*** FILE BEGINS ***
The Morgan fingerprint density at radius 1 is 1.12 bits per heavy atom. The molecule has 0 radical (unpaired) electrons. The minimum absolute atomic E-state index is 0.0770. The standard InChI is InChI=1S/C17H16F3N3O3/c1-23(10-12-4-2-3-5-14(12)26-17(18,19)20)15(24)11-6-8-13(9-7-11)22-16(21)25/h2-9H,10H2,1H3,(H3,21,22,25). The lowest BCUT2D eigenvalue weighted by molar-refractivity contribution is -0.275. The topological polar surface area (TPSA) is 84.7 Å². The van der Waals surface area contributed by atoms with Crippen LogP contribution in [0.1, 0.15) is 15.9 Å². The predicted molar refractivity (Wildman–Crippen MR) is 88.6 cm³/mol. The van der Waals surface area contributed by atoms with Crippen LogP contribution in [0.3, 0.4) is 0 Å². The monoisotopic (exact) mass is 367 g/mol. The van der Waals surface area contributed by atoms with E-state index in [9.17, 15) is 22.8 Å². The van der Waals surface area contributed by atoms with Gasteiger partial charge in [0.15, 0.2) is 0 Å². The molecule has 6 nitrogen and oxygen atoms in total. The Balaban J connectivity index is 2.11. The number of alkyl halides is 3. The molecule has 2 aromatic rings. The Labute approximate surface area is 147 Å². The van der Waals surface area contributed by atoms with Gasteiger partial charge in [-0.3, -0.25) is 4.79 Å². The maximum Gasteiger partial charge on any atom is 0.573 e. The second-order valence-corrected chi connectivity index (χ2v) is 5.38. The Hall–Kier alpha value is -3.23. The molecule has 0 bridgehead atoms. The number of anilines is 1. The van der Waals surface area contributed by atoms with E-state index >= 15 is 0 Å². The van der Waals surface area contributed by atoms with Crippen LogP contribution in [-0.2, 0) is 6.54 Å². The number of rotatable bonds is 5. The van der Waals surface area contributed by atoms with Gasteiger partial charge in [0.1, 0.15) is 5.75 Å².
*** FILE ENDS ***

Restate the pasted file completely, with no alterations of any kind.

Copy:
The Morgan fingerprint density at radius 1 is 1.12 bits per heavy atom. The molecule has 0 radical (unpaired) electrons. The minimum absolute atomic E-state index is 0.0770. The standard InChI is InChI=1S/C17H16F3N3O3/c1-23(10-12-4-2-3-5-14(12)26-17(18,19)20)15(24)11-6-8-13(9-7-11)22-16(21)25/h2-9H,10H2,1H3,(H3,21,22,25). The lowest BCUT2D eigenvalue weighted by molar-refractivity contribution is -0.275. The topological polar surface area (TPSA) is 84.7 Å². The van der Waals surface area contributed by atoms with Crippen LogP contribution in [0.1, 0.15) is 15.9 Å². The predicted molar refractivity (Wildman–Crippen MR) is 88.6 cm³/mol. The van der Waals surface area contributed by atoms with Crippen LogP contribution in [0.3, 0.4) is 0 Å². The monoisotopic (exact) mass is 367 g/mol. The van der Waals surface area contributed by atoms with E-state index in [9.17, 15) is 22.8 Å². The van der Waals surface area contributed by atoms with Gasteiger partial charge in [0.15, 0.2) is 0 Å². The molecule has 6 nitrogen and oxygen atoms in total. The Balaban J connectivity index is 2.11. The number of alkyl halides is 3. The molecule has 2 aromatic rings. The Labute approximate surface area is 147 Å². The van der Waals surface area contributed by atoms with Gasteiger partial charge in [-0.3, -0.25) is 4.79 Å². The maximum Gasteiger partial charge on any atom is 0.573 e. The second-order valence-corrected chi connectivity index (χ2v) is 5.38. The Hall–Kier alpha value is -3.23. The molecule has 0 bridgehead atoms. The number of anilines is 1. The van der Waals surface area contributed by atoms with E-state index >= 15 is 0 Å². The van der Waals surface area contributed by atoms with Crippen LogP contribution in [-0.2, 0) is 6.54 Å². The number of rotatable bonds is 5. The van der Waals surface area contributed by atoms with Gasteiger partial charge in [0.1, 0.15) is 5.75 Å².